Alta, Who Cares for the Things of the World

Alta, who cares for the the things of the world
neither wisely nor well, but with a steady,
smoldering demand of recompense,
slow grudge that no grace repays
her years of loss and disorder, Alta

who scowls each day at the curb, glares back
at broken glass on the corner, who smokes
a cigarette with eloquent despair, waiting
for the bus while her nineteen-year-old lover sleeps
sideways across the bed all morning, she

who goes off tolift and bathe
the brittle ladies of the Westhurst Convalescent Home
and returns to pusha vacuum over a brown carpet,
who puzzles over mysteries of broken safety lock and
ripped awning, and sprays the driveway with a hose,

who leans against a screen door at evening
until the mesh stretches out and gets slack
as a woman's belly, this Alta
is granted tonight a bounty, unasked joy,
discovered by accident as she walks

behind her house by the broken fence,
through devastation of eucalyptus and shards of glass,
uprooted hibiscus and yucca.
And there appears last April's garden,
planted in hope and abandoned, when the men

came to dig up the water mains.
There in the trenches seeds have rooted.
Sheltered beside piles of brush and lumber,
the plants have grown tall, found themselves whole,
climbed boards and wire, out from the bare dirt.

She finds there first season's fruits:
small hard tomatoes and a tiny pepper,
knots of energy among the leaves and sticks.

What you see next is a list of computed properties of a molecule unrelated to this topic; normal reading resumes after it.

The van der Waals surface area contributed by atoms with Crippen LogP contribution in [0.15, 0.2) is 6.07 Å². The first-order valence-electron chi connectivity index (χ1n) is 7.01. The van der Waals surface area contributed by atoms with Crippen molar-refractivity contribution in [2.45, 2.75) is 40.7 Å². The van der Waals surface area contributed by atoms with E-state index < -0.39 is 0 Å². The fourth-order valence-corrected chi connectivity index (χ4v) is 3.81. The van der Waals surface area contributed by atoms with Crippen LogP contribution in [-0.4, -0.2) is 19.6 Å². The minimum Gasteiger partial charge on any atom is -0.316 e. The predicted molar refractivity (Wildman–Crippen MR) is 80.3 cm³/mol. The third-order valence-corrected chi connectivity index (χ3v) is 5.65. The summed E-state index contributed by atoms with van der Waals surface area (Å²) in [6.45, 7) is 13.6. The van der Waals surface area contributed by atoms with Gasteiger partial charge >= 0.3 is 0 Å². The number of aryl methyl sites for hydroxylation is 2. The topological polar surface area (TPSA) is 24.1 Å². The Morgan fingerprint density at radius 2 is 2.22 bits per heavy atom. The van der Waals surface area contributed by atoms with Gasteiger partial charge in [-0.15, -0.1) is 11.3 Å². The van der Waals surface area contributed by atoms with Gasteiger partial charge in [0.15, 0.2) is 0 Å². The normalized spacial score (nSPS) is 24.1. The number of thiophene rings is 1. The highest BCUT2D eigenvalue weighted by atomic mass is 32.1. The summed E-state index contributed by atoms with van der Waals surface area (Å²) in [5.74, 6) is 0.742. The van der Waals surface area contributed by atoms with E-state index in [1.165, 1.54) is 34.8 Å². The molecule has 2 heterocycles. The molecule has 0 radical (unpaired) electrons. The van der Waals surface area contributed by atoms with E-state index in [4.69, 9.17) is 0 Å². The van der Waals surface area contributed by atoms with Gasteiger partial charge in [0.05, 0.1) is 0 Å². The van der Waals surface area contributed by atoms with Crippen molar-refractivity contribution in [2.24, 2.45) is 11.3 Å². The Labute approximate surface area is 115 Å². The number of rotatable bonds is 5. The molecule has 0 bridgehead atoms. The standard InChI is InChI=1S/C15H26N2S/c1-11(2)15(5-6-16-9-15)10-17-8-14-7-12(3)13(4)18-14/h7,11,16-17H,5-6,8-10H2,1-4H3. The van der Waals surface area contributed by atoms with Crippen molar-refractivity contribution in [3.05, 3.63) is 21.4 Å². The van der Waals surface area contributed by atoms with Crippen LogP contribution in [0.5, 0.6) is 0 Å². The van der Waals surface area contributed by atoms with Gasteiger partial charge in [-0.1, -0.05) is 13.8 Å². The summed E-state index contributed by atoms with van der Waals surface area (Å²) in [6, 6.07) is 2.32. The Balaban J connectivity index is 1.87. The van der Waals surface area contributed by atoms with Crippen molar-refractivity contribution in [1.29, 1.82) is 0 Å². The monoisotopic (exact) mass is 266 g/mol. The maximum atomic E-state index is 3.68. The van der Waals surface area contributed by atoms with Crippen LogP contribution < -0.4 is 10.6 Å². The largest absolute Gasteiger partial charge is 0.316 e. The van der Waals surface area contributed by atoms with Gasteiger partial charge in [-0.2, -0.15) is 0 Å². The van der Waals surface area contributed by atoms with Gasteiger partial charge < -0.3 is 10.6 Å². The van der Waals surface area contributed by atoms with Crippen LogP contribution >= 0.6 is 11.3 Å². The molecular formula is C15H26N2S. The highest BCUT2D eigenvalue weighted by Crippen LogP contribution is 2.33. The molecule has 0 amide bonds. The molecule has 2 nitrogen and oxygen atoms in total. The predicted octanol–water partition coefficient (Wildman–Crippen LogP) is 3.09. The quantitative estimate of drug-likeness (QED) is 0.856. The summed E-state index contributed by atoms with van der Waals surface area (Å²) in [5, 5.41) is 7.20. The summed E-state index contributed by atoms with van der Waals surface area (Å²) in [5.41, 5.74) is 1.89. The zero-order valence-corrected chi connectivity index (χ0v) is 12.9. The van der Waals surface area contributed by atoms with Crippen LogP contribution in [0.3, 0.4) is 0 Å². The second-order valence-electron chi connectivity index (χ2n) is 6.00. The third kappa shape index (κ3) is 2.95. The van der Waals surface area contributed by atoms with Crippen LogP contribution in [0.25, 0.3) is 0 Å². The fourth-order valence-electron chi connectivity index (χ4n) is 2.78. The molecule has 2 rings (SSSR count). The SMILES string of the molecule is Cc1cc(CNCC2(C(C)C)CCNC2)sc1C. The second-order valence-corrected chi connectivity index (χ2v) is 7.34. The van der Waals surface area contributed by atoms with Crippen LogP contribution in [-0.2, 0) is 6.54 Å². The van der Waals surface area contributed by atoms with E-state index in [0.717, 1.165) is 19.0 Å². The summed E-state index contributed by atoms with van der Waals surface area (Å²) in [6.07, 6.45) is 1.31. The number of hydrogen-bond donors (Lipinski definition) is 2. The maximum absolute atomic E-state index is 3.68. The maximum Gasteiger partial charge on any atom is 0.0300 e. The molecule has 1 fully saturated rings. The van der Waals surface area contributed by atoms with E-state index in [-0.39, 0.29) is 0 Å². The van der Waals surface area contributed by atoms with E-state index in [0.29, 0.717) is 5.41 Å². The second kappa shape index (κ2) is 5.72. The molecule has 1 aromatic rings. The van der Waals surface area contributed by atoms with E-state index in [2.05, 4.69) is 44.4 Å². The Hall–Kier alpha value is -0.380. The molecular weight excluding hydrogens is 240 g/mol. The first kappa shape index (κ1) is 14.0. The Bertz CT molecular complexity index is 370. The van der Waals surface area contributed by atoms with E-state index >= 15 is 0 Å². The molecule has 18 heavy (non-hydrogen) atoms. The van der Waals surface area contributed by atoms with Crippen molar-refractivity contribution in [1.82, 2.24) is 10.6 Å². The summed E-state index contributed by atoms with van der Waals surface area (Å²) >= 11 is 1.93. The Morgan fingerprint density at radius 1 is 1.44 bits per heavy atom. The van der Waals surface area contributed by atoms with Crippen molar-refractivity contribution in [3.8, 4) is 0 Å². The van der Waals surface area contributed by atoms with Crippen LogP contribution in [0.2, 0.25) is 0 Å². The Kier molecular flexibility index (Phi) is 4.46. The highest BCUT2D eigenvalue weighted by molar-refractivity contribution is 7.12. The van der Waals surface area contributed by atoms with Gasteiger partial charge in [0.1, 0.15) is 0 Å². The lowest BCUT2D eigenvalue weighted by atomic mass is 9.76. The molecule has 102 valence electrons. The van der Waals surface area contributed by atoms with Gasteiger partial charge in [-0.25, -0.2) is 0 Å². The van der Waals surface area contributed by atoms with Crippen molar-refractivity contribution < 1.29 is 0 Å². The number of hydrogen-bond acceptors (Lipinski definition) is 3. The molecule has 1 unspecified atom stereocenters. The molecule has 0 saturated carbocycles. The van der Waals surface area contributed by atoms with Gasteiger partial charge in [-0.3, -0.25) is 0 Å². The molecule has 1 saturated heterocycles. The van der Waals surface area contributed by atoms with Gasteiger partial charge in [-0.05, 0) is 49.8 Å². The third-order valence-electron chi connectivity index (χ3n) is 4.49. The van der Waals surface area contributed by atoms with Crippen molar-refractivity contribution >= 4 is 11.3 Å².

She digs with her hands and pulls out baby carrots
and twists the new squash from the vine.

She piles vegetables in the basket of a broken
doll's buggy, which she carries with care,
stepping over the hose and the upended
wading pool, through grass and gravel and weeds
back to the house, thrown open to evening.

Rick, the boy-child, ten months her husband, rises
magically from the sofa to remove the stereo earphones.
He holds the door and she enters,
dirt on her knees and hands, the yellow muumuu
stained with black earth. Her daughter,

known to the streets as God-damn-you-Jennifer,
shakes back her head, the mass of fiery hair
insulted to curls by strong chemicals
and reaches up to take, or share,
the burden in her mother's arms.

They slide the basket onto the table, and Frank,
the downstairs boarder. wheels his chair over
and they begin touching the food, believing it.
They knock dirt from carrots
and scrub them at the sink; they slice

onions and drizzle olive oil,
put water on to boil and set out butter.
An odor of the garden rises: damp earth
and steam, and evening air, and onion.
Working over it, gathered, they see themselves

for once together. They see for a moment,
in a moment that will not save them,
how they might be. Struck by the fact,
they look at each other with hatred,
each seeing what is lost, blaming.

:: Cynthia Huntington, We Have Gone to the Beach (1996)

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